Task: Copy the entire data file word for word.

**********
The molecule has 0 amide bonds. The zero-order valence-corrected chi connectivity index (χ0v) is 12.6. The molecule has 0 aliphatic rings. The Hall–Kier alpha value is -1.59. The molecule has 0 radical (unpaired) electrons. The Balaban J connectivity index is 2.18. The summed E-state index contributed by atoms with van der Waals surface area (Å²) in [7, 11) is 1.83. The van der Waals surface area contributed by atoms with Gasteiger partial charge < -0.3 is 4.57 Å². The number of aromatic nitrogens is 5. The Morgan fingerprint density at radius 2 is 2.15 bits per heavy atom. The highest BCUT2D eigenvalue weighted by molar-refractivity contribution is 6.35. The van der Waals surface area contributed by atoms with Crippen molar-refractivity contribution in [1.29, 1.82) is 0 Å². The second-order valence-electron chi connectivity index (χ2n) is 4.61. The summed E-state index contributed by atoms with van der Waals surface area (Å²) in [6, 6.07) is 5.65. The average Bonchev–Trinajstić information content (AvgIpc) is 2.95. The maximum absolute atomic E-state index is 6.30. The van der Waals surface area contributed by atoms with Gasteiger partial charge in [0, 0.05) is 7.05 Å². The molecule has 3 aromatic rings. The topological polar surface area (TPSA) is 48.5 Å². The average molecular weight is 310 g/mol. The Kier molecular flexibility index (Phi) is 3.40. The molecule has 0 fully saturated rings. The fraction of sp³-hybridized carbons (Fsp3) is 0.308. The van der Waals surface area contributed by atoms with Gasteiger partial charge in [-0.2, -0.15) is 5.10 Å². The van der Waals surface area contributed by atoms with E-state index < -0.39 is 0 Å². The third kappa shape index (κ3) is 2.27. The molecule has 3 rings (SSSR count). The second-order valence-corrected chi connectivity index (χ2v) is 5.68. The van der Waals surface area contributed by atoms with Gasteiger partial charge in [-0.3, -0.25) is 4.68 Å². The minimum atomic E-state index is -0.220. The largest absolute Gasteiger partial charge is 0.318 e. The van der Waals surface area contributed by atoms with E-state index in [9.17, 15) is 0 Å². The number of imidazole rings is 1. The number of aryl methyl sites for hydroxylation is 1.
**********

The molecule has 0 amide bonds. The zero-order valence-corrected chi connectivity index (χ0v) is 12.6. The molecule has 0 aliphatic rings. The Hall–Kier alpha value is -1.59. The molecule has 0 radical (unpaired) electrons. The Balaban J connectivity index is 2.18. The summed E-state index contributed by atoms with van der Waals surface area (Å²) in [7, 11) is 1.83. The van der Waals surface area contributed by atoms with Gasteiger partial charge < -0.3 is 4.57 Å². The number of aromatic nitrogens is 5. The Morgan fingerprint density at radius 2 is 2.15 bits per heavy atom. The highest BCUT2D eigenvalue weighted by molar-refractivity contribution is 6.35. The van der Waals surface area contributed by atoms with Crippen molar-refractivity contribution in [1.29, 1.82) is 0 Å². The second-order valence-electron chi connectivity index (χ2n) is 4.61. The summed E-state index contributed by atoms with van der Waals surface area (Å²) in [6, 6.07) is 5.65. The average Bonchev–Trinajstić information content (AvgIpc) is 2.95. The maximum absolute atomic E-state index is 6.30. The van der Waals surface area contributed by atoms with Gasteiger partial charge in [0, 0.05) is 7.05 Å². The molecule has 3 aromatic rings. The topological polar surface area (TPSA) is 48.5 Å². The average molecular weight is 310 g/mol. The Kier molecular flexibility index (Phi) is 3.40. The molecule has 0 fully saturated rings. The fraction of sp³-hybridized carbons (Fsp3) is 0.308. The van der Waals surface area contributed by atoms with Gasteiger partial charge in [-0.2, -0.15) is 5.10 Å². The van der Waals surface area contributed by atoms with E-state index < -0.39 is 0 Å². The third kappa shape index (κ3) is 2.27. The molecule has 3 rings (SSSR count). The second-order valence-corrected chi connectivity index (χ2v) is 5.68. The van der Waals surface area contributed by atoms with Gasteiger partial charge in [-0.3, -0.25) is 4.68 Å². The minimum atomic E-state index is -0.220. The largest absolute Gasteiger partial charge is 0.318 e. The van der Waals surface area contributed by atoms with E-state index in [9.17, 15) is 0 Å². The number of imidazole rings is 1. The number of aryl methyl sites for hydroxylation is 1.